An Engineer's Perspective on Biogenic CO2
The study that took the media by storm.
BIOMASS WORSE THAN COAL
BIOMASS DIRTIER THAN FOSSIL FUELS
We all remember the ridiculous headlines surfacing during the month of June 2010. Even though the notorious Manomet Study’s release was over three years ago, it still gets plenty of attention, and it’s still intensely debated and referenced to. That’s expected, as the debate on carbon is seemingly more active than ever.
It’s always interesting to hear new or different perspectives on Manomet and biogenic emissions, though the main or underlying points are usually the same. This week, I was contacted by Kirk Cobb, an engineer from Superior Process Technologies, and he wanted to share some of his thoughts.
Here are some of the comments he made—some you may have heard, some perhaps not.
A forest (or any biomass for that matter) is not a batch system, it is a continuous system. Maybe this is a uniquely chemical engineering perspective. When a person is trained in the art and science of chemical engineering, one of the fundamental approaches to understanding systems is the difference between batch systems and continuous systems. It does not matter whether a system is an industrial system, or a natural, biological system. In a batch system, we can observe how the chemical composition, or mass balance, of the system can change over time. But in a continuous system, as older materials decay, new materials are added—or as mass enters the system, it also leaves the system at the same rate, and the system reaches a steady-state equilibrium balance.
This points to the fundamental error in thinking of the authors of the Manomet Study. They were looking at a small batch system of trees on a parcel of land, but they failed to realize that that small batch of trees was part of a much larger, continuous system. The study failed to properly evaluate the net carbon balance; they had mistakenly applied a batch carbon study, not realizing that the batch carbon data they presented in their study, was actually part of a much larger, continuous carbon system mass balance.
This concept of a steady-state equilibrium mass balance applies to sustainable forestry, for example. Whether the trees in a mature forest die naturally and decay, or are harvested and burned for fuel, the same equilibrium balance can be reached. Assume that 4 percent of a commercial forest is cut down each year for fuel, on a 25 year cycle of harvesting and replanting. During a typical year, that 4 percent of the forest is harvested, the other 96 percent of the forest continues to grow. If this sustainable forestry model is continuously observed for 25 years, after that time, the forest looks exactly the same as it did 25 years earlier. The total forest has the same sequestered biomass, the same biogenic carbon, that it had 25 years ago. In fact, during any given year during this cycle, the total forest has the same biogenic carbon at all times. The amount of carbon contained in the trees is the same at all times. In a sustainable forest, the amount of trees, or the amount of carbon, being harvested on any given day is the same as the amount of carbon the rest of the forest has sucked out of the atmosphere on that particular day, or week, or month, or year, or any time unit that you wish to consider.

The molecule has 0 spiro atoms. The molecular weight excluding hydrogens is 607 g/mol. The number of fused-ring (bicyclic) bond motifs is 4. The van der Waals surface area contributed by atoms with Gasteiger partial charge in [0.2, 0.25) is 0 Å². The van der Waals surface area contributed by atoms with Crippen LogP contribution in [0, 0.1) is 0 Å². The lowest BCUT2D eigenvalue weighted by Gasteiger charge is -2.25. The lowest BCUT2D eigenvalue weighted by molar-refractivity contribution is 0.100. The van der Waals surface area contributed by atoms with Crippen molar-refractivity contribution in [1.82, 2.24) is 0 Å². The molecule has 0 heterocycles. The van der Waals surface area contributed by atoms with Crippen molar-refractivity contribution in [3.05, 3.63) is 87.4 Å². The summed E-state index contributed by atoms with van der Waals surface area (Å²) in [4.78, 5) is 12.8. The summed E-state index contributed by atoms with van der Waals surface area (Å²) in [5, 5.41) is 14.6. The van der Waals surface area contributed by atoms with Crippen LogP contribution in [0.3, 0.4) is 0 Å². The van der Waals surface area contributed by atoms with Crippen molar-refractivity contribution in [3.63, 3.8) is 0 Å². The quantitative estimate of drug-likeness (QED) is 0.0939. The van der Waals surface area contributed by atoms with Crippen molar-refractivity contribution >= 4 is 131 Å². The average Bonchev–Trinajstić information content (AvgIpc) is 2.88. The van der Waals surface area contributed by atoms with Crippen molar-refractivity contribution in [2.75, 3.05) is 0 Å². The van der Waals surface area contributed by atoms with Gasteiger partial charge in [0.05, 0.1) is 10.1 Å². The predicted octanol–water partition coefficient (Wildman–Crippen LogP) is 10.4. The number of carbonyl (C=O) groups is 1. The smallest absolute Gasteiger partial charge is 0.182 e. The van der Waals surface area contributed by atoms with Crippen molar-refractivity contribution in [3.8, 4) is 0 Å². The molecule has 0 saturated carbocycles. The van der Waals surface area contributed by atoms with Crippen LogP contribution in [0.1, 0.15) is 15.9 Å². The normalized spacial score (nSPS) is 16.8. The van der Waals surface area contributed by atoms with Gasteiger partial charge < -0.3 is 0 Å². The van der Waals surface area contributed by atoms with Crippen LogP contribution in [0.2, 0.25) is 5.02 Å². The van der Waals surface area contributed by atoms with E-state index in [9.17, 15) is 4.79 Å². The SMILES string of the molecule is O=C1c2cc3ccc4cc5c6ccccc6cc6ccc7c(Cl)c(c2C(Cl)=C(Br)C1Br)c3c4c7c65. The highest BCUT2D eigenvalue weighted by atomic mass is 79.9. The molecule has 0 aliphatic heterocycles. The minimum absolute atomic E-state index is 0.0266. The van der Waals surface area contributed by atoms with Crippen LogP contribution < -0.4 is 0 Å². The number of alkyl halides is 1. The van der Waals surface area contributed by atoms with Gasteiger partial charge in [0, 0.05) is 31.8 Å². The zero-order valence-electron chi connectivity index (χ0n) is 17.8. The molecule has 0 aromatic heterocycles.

Now, suppose this forest is 40 miles in radius, 80 miles in diameter, and a power plant is located in the center of this forest. The trees are being harvested, chipped, stored, naturally dried, or even dried with the flue gas from the power plant, then used as fuel to generate electricity. In place of the harvested trees, new seedlings are continuously replanted. This forest will generate enough biomass from photosynthesis, from solar energy, to sustainably produce electricity at the power plant, forever. As long as you don’t harvest the trees faster than they regrow, you are essentially producing electricity from solar energy. There is no net carbon emission from this model.
But, assume 100 miles away, there is another power plant, burning coal to generate electricity. Over the same unit of time, every ton of coal burned is taking sequestered carbon out of the ground and burning it, and generating CO2 for a one way trip to the atmosphere, to add to the GHG inventory. These two power plants could be identical in terms of their electrical power production. But the wood-based plant contributes no net CO2 to the atmosphere. The coal plant contributes all of its CO2 to the atmosphere.
For comparison, consider a 1,000-MW power plant, using coal as its fuel. A typical coal-fired power plant will consume 1 unit train of coal per day. That is 10,000 tons of coal; 100 coal cars with 100 tons of coal in each car. About every 15 minutes, another 100 ton coal car is consumed by the plant. When you burn coal, each pound of coal will generate 2.6 pounds of CO2. In one day, one unit train entering this plant will generate 2.6 “trains” of CO2, or 10,000 tons/day of coal will generate 26,000 tons of CO2. (This is all assuming a typical bituminous coal, 12,000 BTU/pound; power generation at 10,000 BTU’s/kwhr of electricity generated, etc.
Now, consider trying to sequester 26,000 tons/day of CO2 from this power plant. I defy the coal industry to prove this can be done on any thermodynamic basis that makes any sense.
As a journalist, I often get lost in math, but those are the kinds of comparisons that I find really interesting.
Because really, it is all about carbon math.
Hopefully—but I won’t hold my breath—a new study on biogenic emissions will come out (hint: EPA?) in the near future, and it’ll get the same amount of attention that Manomet did and still does. That’s wishful thinking, though, because the headline won’t be nearly as sensational to the general media.